2 Minute Medicine Rewind July 22, 2019

Association of Immune Marker Changes With Progression of Monoclonal Gammopathy of Undetermined Significance to Multiple Myeloma

Multiple myeloma often develops from the precursor condition monoclonal gammopathy of undetermined significance (MGUS), which is detectable in peripheral blood. Similarly, the light-chain subtype of multiple myeloma is preceded by light-chain MGUS. Clinical guidelines recommend annual peripheral blood monitoring of serum immune markers for patients with intermediate-risk and high-risk MGUS as determined by risk models that incorporate data from a single time-point. Longitudinal studies on serum immune markers in individuals with myeloma precursor disease to assess risk of disease progression have not been performed. In this prospective cross-sectional cohort study, 685 individuals with progressing or stable MGUS were studied to determine if longitudinal changes in serum immune markers are associated with progression from MGUS to multiple myeloma. The study was conducted from November 1993 through December 2011. Immune markers measured included serum protein and monoclonal immunoglobulin levels, serum free light chains, and serum light chains within each immunoglobulin class. During the 16-year follow-up period, 187 individuals progressed from MGUS to multiple myeloma or from light-chain MGUS to light-chain multiple myeloma. Researchers found that risk factors associated with progression of non-IgM MGUS to multiple myeloma were IgA isotype (OR 1.80, 95% CI 1.03 to 3.13, p=0.04), a monoclonal spike of 15 g/L or more (OR 23.5; 95% CI 8.9 to 61.9, p<0.001), a skewed (<0.1 or >10) serum free light chains ratio (OR 46.4, 95% CI 18.4 to 117.0, p<0.001), and severe immunoparesis (defined as two suppressed, uninvolved immunoglobulins; OR 19.1, 95% Cl 7.5 to 48.3; p<0.001). Risk factors associated with progression of light-chain MGUS to multiple myeloma were skewed serum free light chains ratio (OR 44.0, 95% CI 14.2 to 136.3 p<0.001) and severe immunoparesis (OR, 48.6, 95% CI, 9.5 to 248.2, p<0.001). Based on these identified risk factors, researchers calculated clinical risk scores and plotted them against longitudinal progression to multiple myeloma in individuals with at least one pre-diagnostic serum sample within two years of diagnosis and at least three serial samples. These analyses revealed that 53% of patients with MGUS that progressed to multiple myeloma had a high-risk score before progression, and 70% of these patients had preceding blood samples with low-risk and/or intermediate-risk scores. Similar results were found for light-chain MGUS. Overall, this study identified serum immune markers associated with progression from MGUS to multiple myeloma, and shows that low- or intermediate-risk MGUS can convert to high-risk MGUS, supporting the practice of annual serum immune marker testing in patients with MGUS or light-chain MGUS to determine clinical risk status.

The state of hypertension care in 44 low-income and middle-income countries: a cross-sectional study of nationally representative individual-level data from 1·1 million adults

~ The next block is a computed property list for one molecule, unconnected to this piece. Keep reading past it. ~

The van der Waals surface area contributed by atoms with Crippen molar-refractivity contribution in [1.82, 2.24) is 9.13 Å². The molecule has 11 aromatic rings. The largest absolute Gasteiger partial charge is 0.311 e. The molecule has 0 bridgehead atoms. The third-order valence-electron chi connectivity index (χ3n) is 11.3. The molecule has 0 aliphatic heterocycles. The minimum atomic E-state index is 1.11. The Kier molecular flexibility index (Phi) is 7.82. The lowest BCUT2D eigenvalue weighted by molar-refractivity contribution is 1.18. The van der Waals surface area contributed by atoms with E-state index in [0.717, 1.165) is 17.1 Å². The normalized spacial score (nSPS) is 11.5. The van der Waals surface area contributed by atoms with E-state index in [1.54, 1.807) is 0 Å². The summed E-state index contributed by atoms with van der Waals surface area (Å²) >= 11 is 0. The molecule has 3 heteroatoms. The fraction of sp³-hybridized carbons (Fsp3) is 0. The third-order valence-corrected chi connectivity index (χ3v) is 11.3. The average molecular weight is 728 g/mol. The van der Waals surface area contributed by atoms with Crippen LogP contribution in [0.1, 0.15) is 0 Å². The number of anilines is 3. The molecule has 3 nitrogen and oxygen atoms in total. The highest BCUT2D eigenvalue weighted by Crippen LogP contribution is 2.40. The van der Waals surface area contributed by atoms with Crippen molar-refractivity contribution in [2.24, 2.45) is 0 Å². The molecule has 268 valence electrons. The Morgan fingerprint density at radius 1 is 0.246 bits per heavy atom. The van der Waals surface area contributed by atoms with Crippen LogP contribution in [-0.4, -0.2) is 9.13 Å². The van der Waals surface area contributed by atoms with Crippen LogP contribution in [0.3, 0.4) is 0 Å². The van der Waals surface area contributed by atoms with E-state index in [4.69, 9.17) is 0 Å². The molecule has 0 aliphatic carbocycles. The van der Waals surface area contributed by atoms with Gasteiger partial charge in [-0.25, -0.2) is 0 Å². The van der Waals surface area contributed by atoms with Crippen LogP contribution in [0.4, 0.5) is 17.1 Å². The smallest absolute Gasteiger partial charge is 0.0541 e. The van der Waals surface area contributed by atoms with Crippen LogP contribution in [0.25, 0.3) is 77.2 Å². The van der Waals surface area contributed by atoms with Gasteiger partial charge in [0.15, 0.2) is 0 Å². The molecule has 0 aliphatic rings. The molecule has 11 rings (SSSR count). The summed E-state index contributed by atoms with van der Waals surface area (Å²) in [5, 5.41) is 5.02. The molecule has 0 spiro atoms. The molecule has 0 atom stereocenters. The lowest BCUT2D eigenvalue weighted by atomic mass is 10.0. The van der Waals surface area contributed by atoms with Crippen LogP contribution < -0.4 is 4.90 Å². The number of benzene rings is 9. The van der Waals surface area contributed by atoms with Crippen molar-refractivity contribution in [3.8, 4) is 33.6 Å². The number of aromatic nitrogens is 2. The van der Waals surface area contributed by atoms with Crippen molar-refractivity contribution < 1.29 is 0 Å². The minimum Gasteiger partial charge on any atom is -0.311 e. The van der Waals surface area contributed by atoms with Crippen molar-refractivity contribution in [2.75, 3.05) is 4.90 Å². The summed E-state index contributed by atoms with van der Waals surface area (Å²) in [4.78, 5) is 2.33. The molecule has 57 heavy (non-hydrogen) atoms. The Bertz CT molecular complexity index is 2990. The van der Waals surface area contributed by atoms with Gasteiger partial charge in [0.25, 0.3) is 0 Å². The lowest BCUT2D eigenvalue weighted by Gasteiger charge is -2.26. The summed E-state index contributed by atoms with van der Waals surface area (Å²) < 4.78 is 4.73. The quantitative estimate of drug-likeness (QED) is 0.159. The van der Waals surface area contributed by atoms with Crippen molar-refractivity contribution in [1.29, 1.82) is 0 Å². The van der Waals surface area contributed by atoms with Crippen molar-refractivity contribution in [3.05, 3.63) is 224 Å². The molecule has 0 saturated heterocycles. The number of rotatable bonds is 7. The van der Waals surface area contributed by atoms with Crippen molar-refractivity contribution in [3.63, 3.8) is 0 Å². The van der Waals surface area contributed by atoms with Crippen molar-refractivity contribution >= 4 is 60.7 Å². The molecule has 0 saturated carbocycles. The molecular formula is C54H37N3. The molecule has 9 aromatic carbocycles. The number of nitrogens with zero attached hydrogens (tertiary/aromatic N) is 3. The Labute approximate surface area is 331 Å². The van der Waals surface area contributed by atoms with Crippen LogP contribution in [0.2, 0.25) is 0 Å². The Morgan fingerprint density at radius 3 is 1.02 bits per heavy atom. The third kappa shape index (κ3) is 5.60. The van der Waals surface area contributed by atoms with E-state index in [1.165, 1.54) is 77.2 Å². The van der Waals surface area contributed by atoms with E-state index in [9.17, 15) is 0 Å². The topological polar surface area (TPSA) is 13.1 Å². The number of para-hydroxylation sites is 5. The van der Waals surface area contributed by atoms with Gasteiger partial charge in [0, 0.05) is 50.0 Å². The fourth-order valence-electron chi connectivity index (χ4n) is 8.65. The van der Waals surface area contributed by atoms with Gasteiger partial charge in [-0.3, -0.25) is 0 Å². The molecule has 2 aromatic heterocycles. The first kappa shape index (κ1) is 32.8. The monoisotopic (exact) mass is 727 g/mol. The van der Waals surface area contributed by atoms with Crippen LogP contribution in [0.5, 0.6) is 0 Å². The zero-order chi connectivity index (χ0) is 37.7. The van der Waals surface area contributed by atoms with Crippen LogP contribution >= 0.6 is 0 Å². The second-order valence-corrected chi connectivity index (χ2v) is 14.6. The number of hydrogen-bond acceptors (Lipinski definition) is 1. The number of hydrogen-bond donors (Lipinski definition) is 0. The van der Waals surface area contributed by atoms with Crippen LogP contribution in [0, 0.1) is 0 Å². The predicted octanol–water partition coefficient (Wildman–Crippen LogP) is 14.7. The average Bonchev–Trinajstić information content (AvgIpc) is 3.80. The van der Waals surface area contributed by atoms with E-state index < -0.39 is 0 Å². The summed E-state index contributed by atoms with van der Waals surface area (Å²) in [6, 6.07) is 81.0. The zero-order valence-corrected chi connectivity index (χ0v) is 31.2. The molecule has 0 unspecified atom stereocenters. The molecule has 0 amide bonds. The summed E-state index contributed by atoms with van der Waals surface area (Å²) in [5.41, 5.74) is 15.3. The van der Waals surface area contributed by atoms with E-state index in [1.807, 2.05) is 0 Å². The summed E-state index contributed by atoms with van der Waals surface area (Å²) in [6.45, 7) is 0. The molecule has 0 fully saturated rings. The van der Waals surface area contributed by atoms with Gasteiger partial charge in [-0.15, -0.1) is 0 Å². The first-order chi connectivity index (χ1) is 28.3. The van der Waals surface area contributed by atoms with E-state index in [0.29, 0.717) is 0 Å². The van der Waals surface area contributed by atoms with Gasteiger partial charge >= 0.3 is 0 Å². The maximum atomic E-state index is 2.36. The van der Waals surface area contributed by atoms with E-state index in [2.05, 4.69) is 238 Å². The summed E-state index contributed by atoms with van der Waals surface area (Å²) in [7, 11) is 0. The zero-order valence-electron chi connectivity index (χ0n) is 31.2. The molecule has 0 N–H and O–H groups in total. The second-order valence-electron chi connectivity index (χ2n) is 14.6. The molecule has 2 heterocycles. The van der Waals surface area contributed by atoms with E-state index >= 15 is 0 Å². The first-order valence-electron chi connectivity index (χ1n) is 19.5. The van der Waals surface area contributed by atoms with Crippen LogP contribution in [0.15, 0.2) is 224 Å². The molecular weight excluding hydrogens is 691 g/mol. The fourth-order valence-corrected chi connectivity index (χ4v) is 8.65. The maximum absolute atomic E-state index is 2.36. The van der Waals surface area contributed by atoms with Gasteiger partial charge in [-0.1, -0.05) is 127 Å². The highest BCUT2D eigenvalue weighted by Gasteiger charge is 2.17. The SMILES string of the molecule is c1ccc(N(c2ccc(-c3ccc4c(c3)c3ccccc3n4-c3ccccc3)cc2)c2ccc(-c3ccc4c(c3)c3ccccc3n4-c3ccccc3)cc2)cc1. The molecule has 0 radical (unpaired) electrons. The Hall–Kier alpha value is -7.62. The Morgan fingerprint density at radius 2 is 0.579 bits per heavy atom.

The prevalence of hypertension is rapidly increasing in low-income and middle-income countries (LMICs). To effectively target interventions and monitor progress in hypertension care, it is essential to determine country-specific deficiencies in the hypertension care continuum. However, estimates of health system performance in hypertension care from nationally representative studies in LMICs are sparse. In this cross-sectional study, 192,441 patients with hypertension from 44 LMICs were evaluated to determine at which stages in the hypertension care cascade patients are lost, and how these losses vary between and within countries. Hypertension was defined as a systolic blood pressure of at least 140 mm Hg, a diastolic blood pressure of at least 90 mm Hg, or reported use of medication for hypertension. Researchers analyzed the hypertension cascade of care by computing the proportion of individuals who 1) had ever had their blood pressure measured, 2) had been diagnosed with hypertension, 3) had been treated for hypertension, and 4) had achieved control of their hypertension. Researchers found that 73.6% of patients (95% CI 72.9% to 74.3%) had ever had their blood pressure measured, 39.2% (95% CI 38.2% to 40.3%) had been diagnosed with hypertension, 29.9% (95% CI 28.6% to 31.3%) received treatment for hypertension, and 10.3% (95% CI 9.6% to 11.0%) achieved control of their hypertension. Countries in Latin America and the Caribbean had the highest proportion of individuals reaching each stage of the hypertension care cascade, whereas sub-Saharan Africa had the lowest proportion. Bangladesh, Brazil, Costa Rica, Ecuador, Kyrgyzstan, and Peru all performed significantly better on all care cascade steps than predicted based on GDP per capita. Individuals who were female, older, did not currently smoke, and who were in higher quintiles for household wealth were more likely to reach each step of the hypertension care cascade. Additionally, being overweight or obese was associated with a higher probability of reaching each cascade step in all regressions except for the last step, from treatment to control of blood pressure. This study was limited by differences in how survey questions were translated into local languages and in how blood pressure was measured, which may have been responsible for some of the variation observed between countries and regions. Overall, this study underlines the fact that targeted interventions to improve hypertension care in LMICs are urgently needed, and identifies specific areas for opportunity in the hypertension care cascade in 44 different countries.

Short-course primaquine for the radical cure of Plasmodium vivax malaria: a multicentre, randomised, placebo-controlled non-inferiority trial